Yet for British Prime Minister Theresa May, who’s battled opposition from all sides on her way to a deal, the hardest part is still to come -- winning over critics in her own Conservative Party.
Her next task is to take the deal back to London and try to get it through a vote in Parliament. Euroskeptic Tories hate the plan to keep close to the EU’s trade rules and are vowing to oppose it. If the agreement fails to win approval from the House of Commons, the U.K. will be on course to crash out of the EU in a chaotic “no deal” split on March 29.
May’s search for parliamentary votes became even more complicated when an 11th hour clash with Spain over the future of the disputed territory of Gibraltar erupted into a crisis that threatened to torpedo Sunday’s summit.
On Saturday, May backed down, agreeing to demands for a legal declaration that any new trade pact between Gibraltar and the EU would need to be separate from the deal that the U.K. strikes. May insisted that her stance hadn’t changed, as the U.K. had already agreed that Gibraltar would be treated differently last year.
Spanish Prime Minister Pedro Sanchez had threatened to boycott Sunday’s Brexit deal summit if she didn’t comply.
While Sanchez claimed victory, May’s compromise outraged euroskeptics in her Tory party, for whom the sovereignty of the 2.6 square-mile strip of British land adjoining the Spanish coast is a totemic issue.
Owen Paterson, a former minister and pro-Brexit campaigner, said May’s concession was “utterly shameful.” Gibraltar “should be free to enjoy the benefits of any new trade deals signed by a newly independent U.K.,” he told Bloomberg.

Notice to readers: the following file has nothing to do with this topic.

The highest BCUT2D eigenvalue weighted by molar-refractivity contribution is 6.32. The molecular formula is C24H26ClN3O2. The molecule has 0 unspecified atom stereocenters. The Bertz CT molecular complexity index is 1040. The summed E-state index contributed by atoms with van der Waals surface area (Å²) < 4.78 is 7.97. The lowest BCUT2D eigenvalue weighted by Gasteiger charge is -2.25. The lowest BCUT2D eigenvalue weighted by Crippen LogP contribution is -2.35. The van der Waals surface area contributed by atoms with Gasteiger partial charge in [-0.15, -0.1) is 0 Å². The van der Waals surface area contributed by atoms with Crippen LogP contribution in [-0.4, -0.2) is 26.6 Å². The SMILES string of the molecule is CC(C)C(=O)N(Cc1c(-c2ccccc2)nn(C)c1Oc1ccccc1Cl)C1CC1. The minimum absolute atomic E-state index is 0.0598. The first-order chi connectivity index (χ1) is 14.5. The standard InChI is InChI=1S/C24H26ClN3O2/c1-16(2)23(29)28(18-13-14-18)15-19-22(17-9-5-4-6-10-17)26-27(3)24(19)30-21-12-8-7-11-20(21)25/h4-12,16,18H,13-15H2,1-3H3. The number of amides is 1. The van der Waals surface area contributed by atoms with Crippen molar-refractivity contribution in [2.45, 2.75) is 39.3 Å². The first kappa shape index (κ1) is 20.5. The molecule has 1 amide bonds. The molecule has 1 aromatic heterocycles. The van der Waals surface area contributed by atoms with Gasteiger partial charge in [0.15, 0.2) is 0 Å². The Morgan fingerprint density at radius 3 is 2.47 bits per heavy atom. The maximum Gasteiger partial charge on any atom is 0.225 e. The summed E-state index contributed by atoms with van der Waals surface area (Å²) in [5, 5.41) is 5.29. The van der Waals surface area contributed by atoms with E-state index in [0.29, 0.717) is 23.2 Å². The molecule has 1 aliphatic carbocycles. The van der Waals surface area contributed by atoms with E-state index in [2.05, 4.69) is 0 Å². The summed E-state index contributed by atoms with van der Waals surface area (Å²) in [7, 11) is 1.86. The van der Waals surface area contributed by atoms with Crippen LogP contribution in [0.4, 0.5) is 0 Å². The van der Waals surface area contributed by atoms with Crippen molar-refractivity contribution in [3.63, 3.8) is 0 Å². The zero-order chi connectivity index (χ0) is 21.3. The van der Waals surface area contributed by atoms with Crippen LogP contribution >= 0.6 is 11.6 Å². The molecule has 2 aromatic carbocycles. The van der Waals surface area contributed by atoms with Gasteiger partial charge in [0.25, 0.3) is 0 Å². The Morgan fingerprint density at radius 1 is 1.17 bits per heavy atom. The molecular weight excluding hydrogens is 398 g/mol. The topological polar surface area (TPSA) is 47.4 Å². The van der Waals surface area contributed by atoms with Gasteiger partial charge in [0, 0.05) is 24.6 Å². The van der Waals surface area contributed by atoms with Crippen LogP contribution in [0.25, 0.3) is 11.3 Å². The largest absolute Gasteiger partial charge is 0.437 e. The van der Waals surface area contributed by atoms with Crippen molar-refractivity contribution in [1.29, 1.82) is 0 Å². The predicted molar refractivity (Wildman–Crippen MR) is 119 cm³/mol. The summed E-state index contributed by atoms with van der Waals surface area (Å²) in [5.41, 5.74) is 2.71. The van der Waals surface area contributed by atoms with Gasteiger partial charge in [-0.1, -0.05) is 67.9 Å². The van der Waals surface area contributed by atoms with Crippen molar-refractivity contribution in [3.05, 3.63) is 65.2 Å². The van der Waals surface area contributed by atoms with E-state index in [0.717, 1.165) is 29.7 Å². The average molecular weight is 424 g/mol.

Another Tory Nadine Dorries said May had “abandoned” Gibraltar and “capitulated to every single EU demand.”
May defended her decision, insisting the U.K.’s policy hadn’t changed.
“We will always negotiate on behalf of the whole U.K. family including Gibraltar,” she said, arriving in Brussels for talks with Tusk on Saturday. “I’m proud that Gibraltar is British and I will always stand by Gibraltar.”
She later posted a 60-second video on Twitter that sought to explain why the overall deal was in Britain’s interest.
On Sunday May will be hoping for some respite. She’ll sit down with the leaders of the 27 remaining EU member countries and sign off on both the divorce deal and an outline for a future trade negotiation, which will start once the U.K. has left.
“I will recommend that we approve on Sunday the outcome of the #Brexit negotiations,” European Council President Donald Tusk tweeted. “No one has reasons to be happy. But at least at this critical time, the EU27 has passed the test of unity and solidarity.”